James Byrd, Jr.'s mother, Stella, says the filmmakers who made the documentary "Two Towns of Jasper" misled her family about the intent of the film. Mrs. Byrd also says she and her family want nothing to do with tomorrow night's town hall meeting from Jasper on ABC's "Nightline."
In the past couple of years, Stella Byrd has granted very few interviews. But she did recently sit down with the East Texas News to talk about a book she has just published.
"I had to come to some sort of closure. By writing, it released a lot of pressure for me." said Stella Byrd. "I wanted to share with the rest of the world some of the letters I've gotten from children from all over the world."
Stella Byrd has received a lot of support in the past four and a half years. However, for anyone who has never lost a child, it is impossible to know exactly what she has gone through.
And when you consider the way in which her son was taken from her, it would be easy to understand if she were filled with bitterness or even hatred. But Stella Byrd says that's not what she's about.
She says she has always taught her children and grandchildren that there is good and bad in all races, and you can't judge a whole race by what a few of its members do. The East Texas News did an interview with Mrs. Byrd on June 9th, 1998, just two days after her son's murder.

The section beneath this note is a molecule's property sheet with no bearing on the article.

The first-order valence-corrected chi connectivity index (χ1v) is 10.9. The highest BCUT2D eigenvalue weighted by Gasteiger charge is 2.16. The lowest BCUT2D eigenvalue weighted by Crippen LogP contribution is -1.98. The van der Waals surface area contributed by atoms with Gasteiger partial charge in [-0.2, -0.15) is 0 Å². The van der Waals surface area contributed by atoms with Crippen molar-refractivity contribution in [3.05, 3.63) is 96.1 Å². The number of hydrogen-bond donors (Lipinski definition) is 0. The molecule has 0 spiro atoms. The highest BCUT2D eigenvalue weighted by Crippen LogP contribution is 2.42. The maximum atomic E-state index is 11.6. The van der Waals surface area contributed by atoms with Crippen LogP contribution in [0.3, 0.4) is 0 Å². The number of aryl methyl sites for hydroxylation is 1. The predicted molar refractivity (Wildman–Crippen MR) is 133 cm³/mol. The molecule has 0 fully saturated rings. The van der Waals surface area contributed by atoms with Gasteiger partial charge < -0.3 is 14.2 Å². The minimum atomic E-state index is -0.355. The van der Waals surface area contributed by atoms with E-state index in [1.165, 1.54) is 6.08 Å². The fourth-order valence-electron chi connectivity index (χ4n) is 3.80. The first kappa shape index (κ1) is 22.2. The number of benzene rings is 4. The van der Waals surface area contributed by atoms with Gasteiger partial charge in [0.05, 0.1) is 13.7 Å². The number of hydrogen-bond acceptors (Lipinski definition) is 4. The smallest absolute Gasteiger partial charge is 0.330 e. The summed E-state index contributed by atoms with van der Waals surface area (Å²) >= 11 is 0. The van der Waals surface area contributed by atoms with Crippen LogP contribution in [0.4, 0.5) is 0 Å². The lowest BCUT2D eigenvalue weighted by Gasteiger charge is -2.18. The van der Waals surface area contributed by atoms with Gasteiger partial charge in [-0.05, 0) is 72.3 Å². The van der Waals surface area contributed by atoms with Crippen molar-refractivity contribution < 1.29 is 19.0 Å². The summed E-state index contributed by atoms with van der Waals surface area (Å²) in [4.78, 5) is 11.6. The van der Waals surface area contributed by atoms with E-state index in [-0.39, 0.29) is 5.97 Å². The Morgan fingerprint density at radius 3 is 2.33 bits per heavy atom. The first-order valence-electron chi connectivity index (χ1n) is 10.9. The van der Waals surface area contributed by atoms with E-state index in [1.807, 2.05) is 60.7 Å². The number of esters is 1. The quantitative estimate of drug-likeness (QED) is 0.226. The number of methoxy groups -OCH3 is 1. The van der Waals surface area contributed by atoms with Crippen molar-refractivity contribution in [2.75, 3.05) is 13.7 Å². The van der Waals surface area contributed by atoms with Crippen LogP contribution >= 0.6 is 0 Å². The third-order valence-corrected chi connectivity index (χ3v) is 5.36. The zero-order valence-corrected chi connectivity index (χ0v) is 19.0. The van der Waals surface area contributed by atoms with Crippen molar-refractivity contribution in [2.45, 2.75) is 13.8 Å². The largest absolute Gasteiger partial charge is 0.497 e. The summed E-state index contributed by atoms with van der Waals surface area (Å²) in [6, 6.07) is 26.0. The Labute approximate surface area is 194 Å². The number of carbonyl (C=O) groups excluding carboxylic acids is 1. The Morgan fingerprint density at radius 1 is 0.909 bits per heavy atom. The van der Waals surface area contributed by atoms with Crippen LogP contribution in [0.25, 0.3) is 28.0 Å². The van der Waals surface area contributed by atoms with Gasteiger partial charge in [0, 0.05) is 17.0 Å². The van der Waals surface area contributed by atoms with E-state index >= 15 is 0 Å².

"I hope peace can come from it." said Mrs. Byrd back then. "Because we all have to live in peace and together on this earth."
Many of the people we spoke with in Jasper say the grace and dignity displayed by Stella Byrd and her family in the days following the tragedy went a long way toward holding the town together... especially when so many people thought Jasper would be torn apart.
Mrs. Byrd says she has learned that you don't have to be alone in the world. She says there's always someone out there who cares for you. That's what she hopes people will learn from her book "Hope Amidst Despair: A Grieving Mother Speaks." She also wants people to learn about her family and what kind of people they are.
"We have a very large family," said Mrs. Byrd. "Everyone gets along well. We used to have a family day, but we've only had it once since James was killed. It's sort of incomplete now. We're working on it."
James Byrd, Jr. was one of six girls and two boys. His mother says they still try to be a normal family. I asked how people treat her family now.